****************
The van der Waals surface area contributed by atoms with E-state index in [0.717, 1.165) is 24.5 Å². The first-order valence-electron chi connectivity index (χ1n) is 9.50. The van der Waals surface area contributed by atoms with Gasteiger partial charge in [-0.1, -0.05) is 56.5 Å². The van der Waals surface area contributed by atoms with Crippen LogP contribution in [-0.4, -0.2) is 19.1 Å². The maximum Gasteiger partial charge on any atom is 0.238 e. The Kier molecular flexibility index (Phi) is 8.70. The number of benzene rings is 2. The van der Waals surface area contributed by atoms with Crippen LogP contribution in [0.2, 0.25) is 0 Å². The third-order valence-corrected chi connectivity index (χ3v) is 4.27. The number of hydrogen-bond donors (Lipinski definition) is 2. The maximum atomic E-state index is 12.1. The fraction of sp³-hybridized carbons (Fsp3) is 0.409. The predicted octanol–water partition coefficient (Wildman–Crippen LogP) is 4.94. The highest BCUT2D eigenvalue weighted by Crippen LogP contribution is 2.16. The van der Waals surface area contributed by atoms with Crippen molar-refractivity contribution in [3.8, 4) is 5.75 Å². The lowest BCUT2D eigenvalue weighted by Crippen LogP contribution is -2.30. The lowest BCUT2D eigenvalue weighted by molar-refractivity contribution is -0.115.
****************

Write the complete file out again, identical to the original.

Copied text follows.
The van der Waals surface area contributed by atoms with E-state index in [0.717, 1.165) is 24.5 Å². The first-order valence-electron chi connectivity index (χ1n) is 9.50. The van der Waals surface area contributed by atoms with Gasteiger partial charge in [-0.1, -0.05) is 56.5 Å². The van der Waals surface area contributed by atoms with Crippen LogP contribution in [-0.4, -0.2) is 19.1 Å². The maximum Gasteiger partial charge on any atom is 0.238 e. The Kier molecular flexibility index (Phi) is 8.70. The number of benzene rings is 2. The van der Waals surface area contributed by atoms with Crippen LogP contribution in [0.2, 0.25) is 0 Å². The third-order valence-corrected chi connectivity index (χ3v) is 4.27. The number of hydrogen-bond donors (Lipinski definition) is 2. The maximum atomic E-state index is 12.1. The fraction of sp³-hybridized carbons (Fsp3) is 0.409. The predicted octanol–water partition coefficient (Wildman–Crippen LogP) is 4.94. The highest BCUT2D eigenvalue weighted by Crippen LogP contribution is 2.16. The van der Waals surface area contributed by atoms with Crippen molar-refractivity contribution in [3.8, 4) is 5.75 Å². The lowest BCUT2D eigenvalue weighted by Crippen LogP contribution is -2.30. The lowest BCUT2D eigenvalue weighted by molar-refractivity contribution is -0.115.